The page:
I also couldn’t be happier with my own relationship.In spite of this, there is still a very loud group of these “wounded soldiers” out there – think of Lieutenant Dan in Forrest Gump – w I bring this up because women are indispensable to any movement that seeks to “secure the existence of our people and a future for White children,” and there are attractive young women who I know who are being repulsed by these types, and I would much rather see them end up with some of my bright racially conscious friends than with the losers they are meeting in bars.
I bring this up now only because the issue has resurfaced. I have also made my peace with the movement and honestly I have nothing further to say about it.
Lately, I have been hearing the same stories from racially conscious women about the White Nationalist movement – they value their race and are eager to participate and do their part to “secure the existence of our people and a future for White children,” but they are alienated and disillusioned by some of the “wounded soldier” type rhetoric that they see at WN conferences and on the internet.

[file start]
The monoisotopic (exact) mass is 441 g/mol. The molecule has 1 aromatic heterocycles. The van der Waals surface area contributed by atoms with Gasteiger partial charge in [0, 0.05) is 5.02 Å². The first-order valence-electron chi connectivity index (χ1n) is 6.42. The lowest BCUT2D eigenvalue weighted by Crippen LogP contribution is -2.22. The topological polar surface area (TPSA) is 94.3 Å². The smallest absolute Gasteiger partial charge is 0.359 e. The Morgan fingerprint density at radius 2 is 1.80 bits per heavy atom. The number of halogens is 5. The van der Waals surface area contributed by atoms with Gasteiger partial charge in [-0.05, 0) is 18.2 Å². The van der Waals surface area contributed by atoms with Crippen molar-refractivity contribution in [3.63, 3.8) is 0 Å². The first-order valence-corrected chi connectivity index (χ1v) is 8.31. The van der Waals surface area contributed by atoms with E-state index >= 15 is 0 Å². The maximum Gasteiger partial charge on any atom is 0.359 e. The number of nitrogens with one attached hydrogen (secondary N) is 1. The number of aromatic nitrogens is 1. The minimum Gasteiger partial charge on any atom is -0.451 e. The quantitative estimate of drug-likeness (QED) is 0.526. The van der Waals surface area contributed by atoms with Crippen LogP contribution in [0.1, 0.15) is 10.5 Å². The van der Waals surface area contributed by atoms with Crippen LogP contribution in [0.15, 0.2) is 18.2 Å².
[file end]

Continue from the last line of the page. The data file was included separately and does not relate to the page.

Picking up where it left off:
Before I am accused of picking a fight, I want to emphasize here lots of White Nationalists like James Edwards and Richard Spencer are happily married.
Keep in mind, we are not accusing any of these people of crimes or implying that they might commit crimes.
We are simply reporting their inclusion in SPLC's intelligence files, and why they merited that inclusion.
Business Insider attempted to reach all of the individuals for whom we could find contact information.
We did not immediately hear back from anybody on the list.
Before Wade Michael Page killed six people at a Sikh temple in Wisconsin, he appeared on anti-hate groups' watch lists.
The Southern Poverty Law Center and The Anti-Discrimination League monitored Page's involvement with white supremacist groups – including his own white power band.
With that in mind, we thought we'd check out who else has a spot in the SPLC's Intelligence Files.
That list includes everyone from Ku Klux Klan leaders to former college professors.